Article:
A Little Color Goes A Long Way: The Tile Work On Broadway

Updated: Oct 13


Photos by Lorn Fant

One intent of the old idea of urban renewal was to 'revitalize' an area. In the last half of the 20th century there are plenty of stories of urban renewal disasters. I feel, we, here on the Hill, are fortunate beneficiaries of a highly successful, but little remembered, decades old renewal project. Both subtle and overt it is still exerting a soothing influence on the folks walking the northern reaches of Broadway.

I'm thinking of the project undertaken in 1981 that gave us Jack Mackie's Dance Steps, the broadening of the sidewalks, stylish lampposts, plant hangers and that strip of colorful tile work on our sidewalks. Now, Mr. Mackie's Dance Steps can in no way be characterized as 'little remembered' nor 'forgotten.' A simple or brief mention of them will usually elicit the comment 'Oh, I love Capitol Hill' even if you've not even said 'Seattle.'


Yet, it has been my experience, that asking someone how they feel about the tile work along Broadway they will commonly respond with 'What tiles?' Yet, as soon as I describe them or show a picture of them folk usually exclaim 'Oh yes! I love those!' They are a deeply ingrained yet rarely front-of-the-mind icon of Capitol Hill.

Very few people, off the top of their heads, know the origins of those tiles and the Dance Steps. They were gifted to us during a time that has a lot of similarities to what we’re going through now. As well as to an earlier time. The tiles and Dance Steps were installed during a renewal project in 1981 We were going through a recession at that time. The neighborhood felt like it could soon fall into ruin but hadn't yet. Unemployment in Washington State stood at 13%. A decade earlier in 1971 when that famous billboard, "Will the Last Person Leaving SEATTLE — Turn Out the Lights" unemployment stood at 10%.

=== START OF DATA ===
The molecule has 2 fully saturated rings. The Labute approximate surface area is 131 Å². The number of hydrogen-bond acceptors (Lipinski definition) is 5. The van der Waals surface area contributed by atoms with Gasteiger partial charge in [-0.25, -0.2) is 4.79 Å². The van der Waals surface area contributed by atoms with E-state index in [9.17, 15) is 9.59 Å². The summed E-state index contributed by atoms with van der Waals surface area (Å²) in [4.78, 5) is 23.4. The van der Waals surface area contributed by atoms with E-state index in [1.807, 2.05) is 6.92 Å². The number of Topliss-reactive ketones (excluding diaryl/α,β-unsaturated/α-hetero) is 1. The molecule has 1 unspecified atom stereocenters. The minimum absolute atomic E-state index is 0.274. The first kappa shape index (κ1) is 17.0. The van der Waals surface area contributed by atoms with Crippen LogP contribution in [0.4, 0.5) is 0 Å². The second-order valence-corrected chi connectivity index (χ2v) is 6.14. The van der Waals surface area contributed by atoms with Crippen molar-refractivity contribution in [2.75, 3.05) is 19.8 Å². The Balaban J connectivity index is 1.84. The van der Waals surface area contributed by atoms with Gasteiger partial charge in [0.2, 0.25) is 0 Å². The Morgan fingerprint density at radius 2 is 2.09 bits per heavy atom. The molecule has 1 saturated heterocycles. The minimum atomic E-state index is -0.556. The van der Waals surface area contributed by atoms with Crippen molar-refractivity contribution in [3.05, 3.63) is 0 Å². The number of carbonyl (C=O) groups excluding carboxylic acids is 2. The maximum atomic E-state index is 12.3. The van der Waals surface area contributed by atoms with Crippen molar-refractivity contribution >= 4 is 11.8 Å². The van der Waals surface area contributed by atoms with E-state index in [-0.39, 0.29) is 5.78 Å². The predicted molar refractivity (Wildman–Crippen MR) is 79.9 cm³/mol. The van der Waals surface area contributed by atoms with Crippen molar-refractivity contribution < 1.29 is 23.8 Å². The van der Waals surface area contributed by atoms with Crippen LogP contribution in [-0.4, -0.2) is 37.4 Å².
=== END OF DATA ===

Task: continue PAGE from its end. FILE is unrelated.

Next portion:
April 16, 1971. Courtesy Seattle Times

In August of 2020, we stood at 8.5% unemployed down a bit from an earlier 15.4%. Those are just a few factors, a few indicators of our economic trends. It certainly does indicate our doubts, our worries for the future. I think it also indicates a turning point for a better albeit very different future. Just like how our now is very different from the future seen then.


I was looking into the origins of those tiles for a little project of my own; Tote bags to raise funds for CHHS and to put more Food From the Hill in my belly. I wasn't having much luck with the common internet searches. Then a mention of the shortcomings of my search to a friend, CHHS president Tom Heuser, brought results I would not have imagined. Tom had a memory of stumbling across an old Seattle Times article that discussed the original renewal project. He found that article in his archives. Which is no small feat considering that one can not simply lick a finger and thumb their way through stacks of paper, as I am accustomed to doing, in this digital age of ours. I was astonished when I read the article Tom forwarded to me.

Seattle Times, Sept 22, 1981.